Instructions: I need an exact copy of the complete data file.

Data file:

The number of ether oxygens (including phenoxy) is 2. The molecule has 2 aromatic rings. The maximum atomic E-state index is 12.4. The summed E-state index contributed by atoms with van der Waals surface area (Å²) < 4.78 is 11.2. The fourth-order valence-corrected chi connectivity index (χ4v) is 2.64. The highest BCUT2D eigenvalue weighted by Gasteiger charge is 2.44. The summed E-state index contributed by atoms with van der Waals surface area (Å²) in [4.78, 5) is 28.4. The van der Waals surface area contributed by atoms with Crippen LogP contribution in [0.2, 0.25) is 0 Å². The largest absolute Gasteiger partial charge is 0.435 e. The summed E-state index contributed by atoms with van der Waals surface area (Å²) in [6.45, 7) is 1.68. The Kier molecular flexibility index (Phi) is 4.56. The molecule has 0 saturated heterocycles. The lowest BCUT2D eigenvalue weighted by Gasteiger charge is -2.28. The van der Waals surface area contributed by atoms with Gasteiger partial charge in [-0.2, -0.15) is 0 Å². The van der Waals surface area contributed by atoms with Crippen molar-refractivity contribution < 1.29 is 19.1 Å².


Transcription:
The number of ether oxygens (including phenoxy) is 2. The molecule has 2 aromatic rings. The maximum atomic E-state index is 12.4. The summed E-state index contributed by atoms with van der Waals surface area (Å²) < 4.78 is 11.2. The fourth-order valence-corrected chi connectivity index (χ4v) is 2.64. The highest BCUT2D eigenvalue weighted by Gasteiger charge is 2.44. The summed E-state index contributed by atoms with van der Waals surface area (Å²) in [4.78, 5) is 28.4. The van der Waals surface area contributed by atoms with Crippen LogP contribution in [0.2, 0.25) is 0 Å². The largest absolute Gasteiger partial charge is 0.435 e. The summed E-state index contributed by atoms with van der Waals surface area (Å²) in [6.45, 7) is 1.68. The Kier molecular flexibility index (Phi) is 4.56. The molecule has 0 saturated heterocycles. The lowest BCUT2D eigenvalue weighted by Gasteiger charge is -2.28. The van der Waals surface area contributed by atoms with Gasteiger partial charge in [-0.2, -0.15) is 0 Å². The van der Waals surface area contributed by atoms with Crippen molar-refractivity contribution < 1.29 is 19.1 Å².